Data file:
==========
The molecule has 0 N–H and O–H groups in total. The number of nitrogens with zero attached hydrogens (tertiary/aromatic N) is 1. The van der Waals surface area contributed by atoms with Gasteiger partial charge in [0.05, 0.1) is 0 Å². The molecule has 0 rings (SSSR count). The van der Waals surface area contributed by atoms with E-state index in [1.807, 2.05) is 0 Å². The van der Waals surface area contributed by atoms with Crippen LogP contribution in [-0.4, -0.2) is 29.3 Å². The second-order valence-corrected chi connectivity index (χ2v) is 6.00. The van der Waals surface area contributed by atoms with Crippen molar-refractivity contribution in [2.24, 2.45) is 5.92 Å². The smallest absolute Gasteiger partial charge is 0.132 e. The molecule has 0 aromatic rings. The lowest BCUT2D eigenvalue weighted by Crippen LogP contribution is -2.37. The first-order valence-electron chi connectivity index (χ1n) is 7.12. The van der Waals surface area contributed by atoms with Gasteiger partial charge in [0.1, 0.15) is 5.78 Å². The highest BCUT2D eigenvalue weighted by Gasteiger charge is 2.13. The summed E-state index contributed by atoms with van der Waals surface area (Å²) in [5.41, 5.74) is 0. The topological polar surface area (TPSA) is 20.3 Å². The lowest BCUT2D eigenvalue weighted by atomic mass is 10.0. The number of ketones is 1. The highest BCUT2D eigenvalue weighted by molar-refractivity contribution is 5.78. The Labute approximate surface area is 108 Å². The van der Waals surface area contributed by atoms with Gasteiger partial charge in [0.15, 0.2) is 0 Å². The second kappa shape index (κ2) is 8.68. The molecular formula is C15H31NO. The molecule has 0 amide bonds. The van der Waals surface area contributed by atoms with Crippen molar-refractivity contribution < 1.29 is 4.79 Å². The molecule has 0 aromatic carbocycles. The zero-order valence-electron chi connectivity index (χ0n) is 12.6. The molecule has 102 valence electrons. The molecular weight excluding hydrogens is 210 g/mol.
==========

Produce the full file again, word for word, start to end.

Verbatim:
The molecule has 0 N–H and O–H groups in total. The number of nitrogens with zero attached hydrogens (tertiary/aromatic N) is 1. The van der Waals surface area contributed by atoms with Gasteiger partial charge in [0.05, 0.1) is 0 Å². The molecule has 0 rings (SSSR count). The van der Waals surface area contributed by atoms with E-state index in [1.807, 2.05) is 0 Å². The van der Waals surface area contributed by atoms with Crippen LogP contribution in [-0.4, -0.2) is 29.3 Å². The second-order valence-corrected chi connectivity index (χ2v) is 6.00. The van der Waals surface area contributed by atoms with Crippen molar-refractivity contribution in [2.24, 2.45) is 5.92 Å². The smallest absolute Gasteiger partial charge is 0.132 e. The molecule has 0 aromatic rings. The lowest BCUT2D eigenvalue weighted by Crippen LogP contribution is -2.37. The first-order valence-electron chi connectivity index (χ1n) is 7.12. The van der Waals surface area contributed by atoms with Gasteiger partial charge in [0.1, 0.15) is 5.78 Å². The highest BCUT2D eigenvalue weighted by Gasteiger charge is 2.13. The summed E-state index contributed by atoms with van der Waals surface area (Å²) in [5.41, 5.74) is 0. The topological polar surface area (TPSA) is 20.3 Å². The lowest BCUT2D eigenvalue weighted by atomic mass is 10.0. The number of ketones is 1. The highest BCUT2D eigenvalue weighted by molar-refractivity contribution is 5.78. The Labute approximate surface area is 108 Å². The van der Waals surface area contributed by atoms with Gasteiger partial charge in [0.15, 0.2) is 0 Å². The second kappa shape index (κ2) is 8.68. The molecular formula is C15H31NO. The molecule has 0 amide bonds. The van der Waals surface area contributed by atoms with Crippen molar-refractivity contribution < 1.29 is 4.79 Å². The molecule has 0 aromatic carbocycles. The zero-order valence-electron chi connectivity index (χ0n) is 12.6. The molecule has 102 valence electrons. The molecular weight excluding hydrogens is 210 g/mol.